Transport ministry to propose stiffer penalties for drunk drivers

Transportation Minister Wang Kwo-tsai (???) said Wednesday that the ministry plans to propose revisions to existing laws to introduce stiffer penalties for drunk driving, in the wake of several recent cases.

The proposals will include confiscating the vehicles of first-time offenders if they cause an accident resulting in death or serious injury while driving under the influence, Wang said. Such a penalty currently only applies to repeat offenders.

Wang said the ministry is also mulling expanding the definition of "repeat offender" by extending the period covered by a drunk driving record from five years to 10.

Although related laws were most recently amended in May 2019 to increase punishments, Wang said the ministry is looking to introduce penalties that will be severe enough to curb drunk driving.

Currently, the maximum punishment for drunk driving is a two-year jail sentence and in the event of a fatality 3-10 years.

According to ministry data, there were 909 alcohol-related road deaths in 2011, 399 in 2016 and 289 in 2020.

In addition, the punishment of passengers in vehicles when the driver is found to be drunk will also be tougher. Currently, passengers are fined NT$600-NT$3,000 (US$22-US$108), but Wang said the ministry is looking to raise it to NT$3,000-NT$15,000.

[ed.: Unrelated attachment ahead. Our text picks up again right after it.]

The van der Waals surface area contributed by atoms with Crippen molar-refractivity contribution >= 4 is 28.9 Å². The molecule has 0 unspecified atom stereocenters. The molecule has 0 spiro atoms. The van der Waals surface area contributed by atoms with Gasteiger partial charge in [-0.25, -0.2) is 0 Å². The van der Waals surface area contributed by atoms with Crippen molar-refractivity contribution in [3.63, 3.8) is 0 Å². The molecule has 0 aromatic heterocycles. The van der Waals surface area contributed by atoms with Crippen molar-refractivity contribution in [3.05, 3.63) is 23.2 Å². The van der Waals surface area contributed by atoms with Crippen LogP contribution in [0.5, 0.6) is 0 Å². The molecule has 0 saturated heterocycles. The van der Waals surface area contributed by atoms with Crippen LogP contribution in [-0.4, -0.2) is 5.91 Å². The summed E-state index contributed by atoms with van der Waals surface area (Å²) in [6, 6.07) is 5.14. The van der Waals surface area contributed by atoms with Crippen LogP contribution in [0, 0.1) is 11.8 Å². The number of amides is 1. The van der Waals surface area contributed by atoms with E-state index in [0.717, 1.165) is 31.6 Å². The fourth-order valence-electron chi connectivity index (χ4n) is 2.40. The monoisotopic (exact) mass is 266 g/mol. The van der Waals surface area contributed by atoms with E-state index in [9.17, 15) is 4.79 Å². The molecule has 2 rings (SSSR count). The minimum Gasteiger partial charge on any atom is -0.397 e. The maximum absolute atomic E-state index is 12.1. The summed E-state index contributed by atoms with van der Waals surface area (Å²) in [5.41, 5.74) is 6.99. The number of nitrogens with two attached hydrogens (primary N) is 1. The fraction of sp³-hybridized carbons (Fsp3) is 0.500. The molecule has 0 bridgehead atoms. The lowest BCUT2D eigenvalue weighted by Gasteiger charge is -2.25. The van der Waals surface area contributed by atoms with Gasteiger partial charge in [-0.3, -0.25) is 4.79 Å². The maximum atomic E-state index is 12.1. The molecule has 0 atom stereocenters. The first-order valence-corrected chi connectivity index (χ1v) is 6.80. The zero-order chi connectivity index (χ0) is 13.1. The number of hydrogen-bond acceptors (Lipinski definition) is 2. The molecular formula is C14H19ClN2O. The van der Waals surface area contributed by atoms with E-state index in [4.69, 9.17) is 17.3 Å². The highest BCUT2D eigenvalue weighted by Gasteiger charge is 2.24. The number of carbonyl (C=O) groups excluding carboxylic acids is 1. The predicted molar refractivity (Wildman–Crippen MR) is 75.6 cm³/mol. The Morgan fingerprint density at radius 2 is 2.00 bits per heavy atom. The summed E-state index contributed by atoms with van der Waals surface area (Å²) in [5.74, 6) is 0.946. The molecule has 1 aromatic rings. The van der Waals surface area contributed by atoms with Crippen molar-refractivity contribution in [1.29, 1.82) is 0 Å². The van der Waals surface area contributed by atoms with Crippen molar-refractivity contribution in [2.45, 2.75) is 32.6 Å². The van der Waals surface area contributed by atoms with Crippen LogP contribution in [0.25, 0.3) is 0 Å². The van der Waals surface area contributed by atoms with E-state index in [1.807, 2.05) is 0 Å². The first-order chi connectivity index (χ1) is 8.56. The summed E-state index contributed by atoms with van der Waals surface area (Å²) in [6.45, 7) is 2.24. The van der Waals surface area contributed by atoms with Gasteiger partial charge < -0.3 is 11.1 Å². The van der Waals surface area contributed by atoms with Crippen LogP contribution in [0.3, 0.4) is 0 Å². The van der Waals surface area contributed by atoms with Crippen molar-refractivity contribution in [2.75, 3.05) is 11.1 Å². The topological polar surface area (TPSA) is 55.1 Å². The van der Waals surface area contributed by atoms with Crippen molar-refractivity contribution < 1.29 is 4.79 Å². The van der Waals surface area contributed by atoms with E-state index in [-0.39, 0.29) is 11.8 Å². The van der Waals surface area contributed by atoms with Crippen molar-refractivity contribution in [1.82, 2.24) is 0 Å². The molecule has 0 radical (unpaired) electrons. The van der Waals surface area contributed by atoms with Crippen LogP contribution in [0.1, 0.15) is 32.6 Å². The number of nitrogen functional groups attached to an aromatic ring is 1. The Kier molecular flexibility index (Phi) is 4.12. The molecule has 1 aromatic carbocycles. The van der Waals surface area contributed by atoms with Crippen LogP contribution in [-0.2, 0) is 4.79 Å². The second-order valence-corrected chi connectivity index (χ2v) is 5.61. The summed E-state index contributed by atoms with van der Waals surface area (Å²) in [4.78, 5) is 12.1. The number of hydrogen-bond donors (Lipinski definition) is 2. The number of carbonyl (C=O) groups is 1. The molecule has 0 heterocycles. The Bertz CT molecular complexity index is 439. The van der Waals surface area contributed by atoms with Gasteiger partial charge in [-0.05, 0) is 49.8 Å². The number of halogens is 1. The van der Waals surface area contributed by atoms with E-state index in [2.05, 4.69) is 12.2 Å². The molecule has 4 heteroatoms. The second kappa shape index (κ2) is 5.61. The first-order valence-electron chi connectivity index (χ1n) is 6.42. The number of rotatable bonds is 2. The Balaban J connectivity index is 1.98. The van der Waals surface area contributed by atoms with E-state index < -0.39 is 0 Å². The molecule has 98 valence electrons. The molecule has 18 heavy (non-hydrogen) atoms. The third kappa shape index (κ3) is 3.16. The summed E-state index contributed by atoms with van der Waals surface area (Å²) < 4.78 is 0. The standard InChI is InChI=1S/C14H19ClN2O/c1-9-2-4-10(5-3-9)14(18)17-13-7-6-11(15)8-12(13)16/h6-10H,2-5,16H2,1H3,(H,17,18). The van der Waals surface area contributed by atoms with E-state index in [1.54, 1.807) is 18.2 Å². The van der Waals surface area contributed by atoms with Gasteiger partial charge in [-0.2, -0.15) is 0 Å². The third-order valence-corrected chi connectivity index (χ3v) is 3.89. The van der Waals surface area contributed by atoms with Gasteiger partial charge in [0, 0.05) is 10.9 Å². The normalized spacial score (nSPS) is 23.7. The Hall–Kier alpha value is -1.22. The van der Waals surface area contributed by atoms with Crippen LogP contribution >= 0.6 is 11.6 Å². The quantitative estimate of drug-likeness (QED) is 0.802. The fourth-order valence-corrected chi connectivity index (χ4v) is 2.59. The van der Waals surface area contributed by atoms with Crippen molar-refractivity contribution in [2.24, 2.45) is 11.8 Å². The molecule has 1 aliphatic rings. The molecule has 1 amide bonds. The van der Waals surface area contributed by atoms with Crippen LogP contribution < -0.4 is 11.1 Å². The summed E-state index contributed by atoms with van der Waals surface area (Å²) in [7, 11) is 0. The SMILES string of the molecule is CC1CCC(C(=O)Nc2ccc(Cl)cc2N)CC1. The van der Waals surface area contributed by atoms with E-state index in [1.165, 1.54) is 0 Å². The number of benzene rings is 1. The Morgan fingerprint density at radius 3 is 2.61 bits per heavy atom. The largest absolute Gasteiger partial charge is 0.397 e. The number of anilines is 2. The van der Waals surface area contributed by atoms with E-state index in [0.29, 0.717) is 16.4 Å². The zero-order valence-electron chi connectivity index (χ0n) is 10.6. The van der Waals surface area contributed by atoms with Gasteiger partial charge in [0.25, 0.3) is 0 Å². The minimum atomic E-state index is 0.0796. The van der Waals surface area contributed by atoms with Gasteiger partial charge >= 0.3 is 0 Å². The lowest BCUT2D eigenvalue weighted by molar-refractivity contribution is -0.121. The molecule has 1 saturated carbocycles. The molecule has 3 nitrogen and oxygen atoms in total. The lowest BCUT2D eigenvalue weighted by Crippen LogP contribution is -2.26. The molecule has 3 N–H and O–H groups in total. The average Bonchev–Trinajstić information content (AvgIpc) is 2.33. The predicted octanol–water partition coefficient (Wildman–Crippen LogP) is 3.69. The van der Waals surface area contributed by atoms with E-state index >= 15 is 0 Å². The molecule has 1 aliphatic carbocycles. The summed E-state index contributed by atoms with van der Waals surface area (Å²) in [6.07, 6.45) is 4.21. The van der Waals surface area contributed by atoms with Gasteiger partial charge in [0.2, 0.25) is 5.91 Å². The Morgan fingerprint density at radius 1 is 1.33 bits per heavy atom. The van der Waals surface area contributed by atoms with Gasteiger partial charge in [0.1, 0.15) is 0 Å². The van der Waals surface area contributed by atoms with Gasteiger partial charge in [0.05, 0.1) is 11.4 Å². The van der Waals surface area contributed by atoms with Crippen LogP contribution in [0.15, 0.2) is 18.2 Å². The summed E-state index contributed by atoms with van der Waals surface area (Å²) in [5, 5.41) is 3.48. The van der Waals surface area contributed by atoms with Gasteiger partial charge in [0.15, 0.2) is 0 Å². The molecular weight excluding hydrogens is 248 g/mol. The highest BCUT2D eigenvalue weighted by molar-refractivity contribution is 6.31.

Drunk driving has attracted much public attention recently, following a spate of incidents, including one related to a repeat offender who drove into a family on a zebra crossing, killing the mother and seriously injuring the husband and two children on Dec. 26.

On Wednesday, lawmakers from the Taiwan People's Party urged the government to implement more effective measures to reduce drunk driving, including making it compulsory for all new cars to have ignition interlock devices.

The current law requires only repeat offenders to install such devices on their vehicles, but the policy does not seem to be working, the lawmakers said at a press conference. Drivers can easily get around the rule by having someone else unlock the device or simply driving a different car, the legislators noted.

During a legislative session, Kuomintang lawmakers also suggested alternatives to curb driving under the influence, such as the adoption of caning, or public disclosure of the offenders' personal information.

In response, Deputy Minister of Justice Chang Tou-hui (???) said the ministry will look into the proposals made by the lawmakers to determine their practicality.

Source: Focus Taiwan News Channel